Pasupati Bridge

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Pasupati Bridge or Pasupati Overpass (Indonesian: Jembatan Pasupati, Sundanese: ᮏᮨᮙ᮪ᮘᮒᮔ᮪ ᮕᮞᮥᮕᮒᮤ) is a bridge that connects the north and east of Bandung through the Cikapundung valley. It has a length of 2.8 km and a width of 30–60 m.[1] The road is built over Jalan Pasteur, which is a long street flanked by the palm trees that characterize the city of Bandung.[2] The bridge and overpass are known for their colorful display, particularly at night, which has become emblematic of Bandung as a whole.[3] The overpass and bridge connect to the main Cipularang Toll Road from Jakarta, and have greatly improved the traffic flow from the Greater Jakarta area into Bandung. Under the bridge, there is a park named Pasupati Park.


Panorama showing the Pasupati Overpass

The elevated highway structures in Bandung are given the name Pasupati. They formerly took the name Paspati, which may have been unfortunately misinterpreted as the Sundanese “pas mati” - "when death". Pasupati is a portmanteau of Jalan Pasteur and Jalan Surapati.[4] The Pasupati structures have links back to the town planning work of Thomas Karsten. The current structure was built as a result of an infrastructure grant from Kuwait. After many years of delays and issues, initial trials were carried out on June 26, 2005.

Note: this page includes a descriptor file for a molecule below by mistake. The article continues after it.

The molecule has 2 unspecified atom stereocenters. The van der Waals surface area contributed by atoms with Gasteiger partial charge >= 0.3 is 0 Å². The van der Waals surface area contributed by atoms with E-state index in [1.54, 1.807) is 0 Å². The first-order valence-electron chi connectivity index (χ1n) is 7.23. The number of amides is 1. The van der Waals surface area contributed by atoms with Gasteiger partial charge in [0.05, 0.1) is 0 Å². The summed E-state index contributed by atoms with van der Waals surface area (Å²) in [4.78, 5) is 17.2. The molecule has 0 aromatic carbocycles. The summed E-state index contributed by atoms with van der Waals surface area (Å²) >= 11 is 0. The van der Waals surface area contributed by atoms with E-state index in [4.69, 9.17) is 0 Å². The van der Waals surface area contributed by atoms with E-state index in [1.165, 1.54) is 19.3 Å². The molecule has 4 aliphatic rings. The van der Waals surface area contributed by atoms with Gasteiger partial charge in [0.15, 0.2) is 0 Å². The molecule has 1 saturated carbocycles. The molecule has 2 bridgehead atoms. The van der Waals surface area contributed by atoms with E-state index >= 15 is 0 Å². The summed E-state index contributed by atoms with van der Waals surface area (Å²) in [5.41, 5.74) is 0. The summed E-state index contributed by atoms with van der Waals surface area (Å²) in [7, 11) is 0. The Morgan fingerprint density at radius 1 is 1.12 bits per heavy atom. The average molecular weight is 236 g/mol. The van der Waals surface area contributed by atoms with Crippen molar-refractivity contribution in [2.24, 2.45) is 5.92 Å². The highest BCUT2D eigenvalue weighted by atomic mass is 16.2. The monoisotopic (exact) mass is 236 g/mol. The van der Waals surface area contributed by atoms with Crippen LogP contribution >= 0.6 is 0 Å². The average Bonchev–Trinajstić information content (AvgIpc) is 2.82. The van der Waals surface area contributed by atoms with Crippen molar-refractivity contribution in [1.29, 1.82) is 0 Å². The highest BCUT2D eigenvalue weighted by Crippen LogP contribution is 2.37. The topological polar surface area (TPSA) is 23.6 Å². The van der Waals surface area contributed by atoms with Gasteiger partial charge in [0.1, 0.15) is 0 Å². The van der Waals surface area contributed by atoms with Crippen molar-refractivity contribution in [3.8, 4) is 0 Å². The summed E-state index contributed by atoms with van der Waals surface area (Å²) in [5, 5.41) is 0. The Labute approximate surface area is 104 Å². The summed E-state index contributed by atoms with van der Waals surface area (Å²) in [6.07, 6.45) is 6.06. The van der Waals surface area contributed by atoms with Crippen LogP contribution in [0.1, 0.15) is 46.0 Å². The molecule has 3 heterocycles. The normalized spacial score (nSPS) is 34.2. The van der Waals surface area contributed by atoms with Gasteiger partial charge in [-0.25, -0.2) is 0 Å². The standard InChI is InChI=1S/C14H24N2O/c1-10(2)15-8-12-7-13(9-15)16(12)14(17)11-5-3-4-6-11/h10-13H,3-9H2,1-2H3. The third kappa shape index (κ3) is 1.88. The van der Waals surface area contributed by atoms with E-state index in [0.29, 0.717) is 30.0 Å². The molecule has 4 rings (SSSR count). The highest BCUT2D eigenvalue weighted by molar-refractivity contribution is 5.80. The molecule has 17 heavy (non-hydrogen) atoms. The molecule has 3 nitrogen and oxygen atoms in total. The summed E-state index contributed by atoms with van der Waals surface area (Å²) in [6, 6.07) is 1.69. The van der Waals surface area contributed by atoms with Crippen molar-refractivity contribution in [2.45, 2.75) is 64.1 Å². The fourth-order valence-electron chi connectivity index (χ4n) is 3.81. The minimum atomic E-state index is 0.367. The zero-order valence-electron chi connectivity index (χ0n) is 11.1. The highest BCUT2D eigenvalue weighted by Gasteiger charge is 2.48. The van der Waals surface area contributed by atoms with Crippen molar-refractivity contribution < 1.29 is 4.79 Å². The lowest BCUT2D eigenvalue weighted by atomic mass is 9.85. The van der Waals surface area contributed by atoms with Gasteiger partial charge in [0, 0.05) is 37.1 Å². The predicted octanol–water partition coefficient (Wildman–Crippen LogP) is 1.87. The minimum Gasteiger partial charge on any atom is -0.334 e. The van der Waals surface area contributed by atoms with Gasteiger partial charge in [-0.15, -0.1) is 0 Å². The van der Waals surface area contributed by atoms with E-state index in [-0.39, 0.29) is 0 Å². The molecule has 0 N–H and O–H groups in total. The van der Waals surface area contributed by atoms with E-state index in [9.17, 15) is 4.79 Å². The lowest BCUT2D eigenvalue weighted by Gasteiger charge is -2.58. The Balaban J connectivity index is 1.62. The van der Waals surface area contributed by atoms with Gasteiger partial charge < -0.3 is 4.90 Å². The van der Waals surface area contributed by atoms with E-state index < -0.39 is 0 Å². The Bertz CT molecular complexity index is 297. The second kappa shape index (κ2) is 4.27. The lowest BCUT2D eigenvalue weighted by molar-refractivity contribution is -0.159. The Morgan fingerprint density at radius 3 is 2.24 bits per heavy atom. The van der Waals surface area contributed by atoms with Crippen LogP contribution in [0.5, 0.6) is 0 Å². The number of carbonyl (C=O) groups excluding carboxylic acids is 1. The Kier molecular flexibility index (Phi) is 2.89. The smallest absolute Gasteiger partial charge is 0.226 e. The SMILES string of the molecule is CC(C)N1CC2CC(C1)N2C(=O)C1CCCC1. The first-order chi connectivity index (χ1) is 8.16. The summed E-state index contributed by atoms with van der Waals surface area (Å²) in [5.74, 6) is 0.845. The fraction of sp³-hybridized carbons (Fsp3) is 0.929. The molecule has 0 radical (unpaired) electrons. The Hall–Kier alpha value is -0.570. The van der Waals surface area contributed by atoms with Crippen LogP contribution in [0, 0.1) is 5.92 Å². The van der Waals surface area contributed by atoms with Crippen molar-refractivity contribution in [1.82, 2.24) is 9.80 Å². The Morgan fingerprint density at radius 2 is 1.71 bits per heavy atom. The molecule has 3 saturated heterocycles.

The Pasupati Bridge is the first in Indonesia that utilizes anti-earthquake technology. A lock up device (LUD), engineered in France, consists of 76 individual pieces. The bridge has 663 segments overall, supported by 46 poles. Each segment weighs from 80 tons up to 140 tons. The overpass structure includes a long cable-stayed bridge that crosses 161 meters above the Cikapundung valley with no intervening supports. The bridge over the Cikapundung is supported by 19 steel cables consisting of 10 wires on the western side and 9 cables on the eastern side. Each cable contains 91 small cables that each consists of seven smaller cables again. The ten western cables are paired.[5]


  1. ^ "Archived copy". Archived from the original on 2016-03-04. Retrieved 2016-05-08. 
  2. ^ Suganda, Her.2007.
  3. ^
  4. ^ Affandy, Frances B., Andi Abubakar.2003.
  5. ^ Hardjasaputra, A. Sobana.2000.

Coordinates: 6°53′56″S 107°36′22″E / 6.8989°S 107.6060°E / -6.8989; 107.6060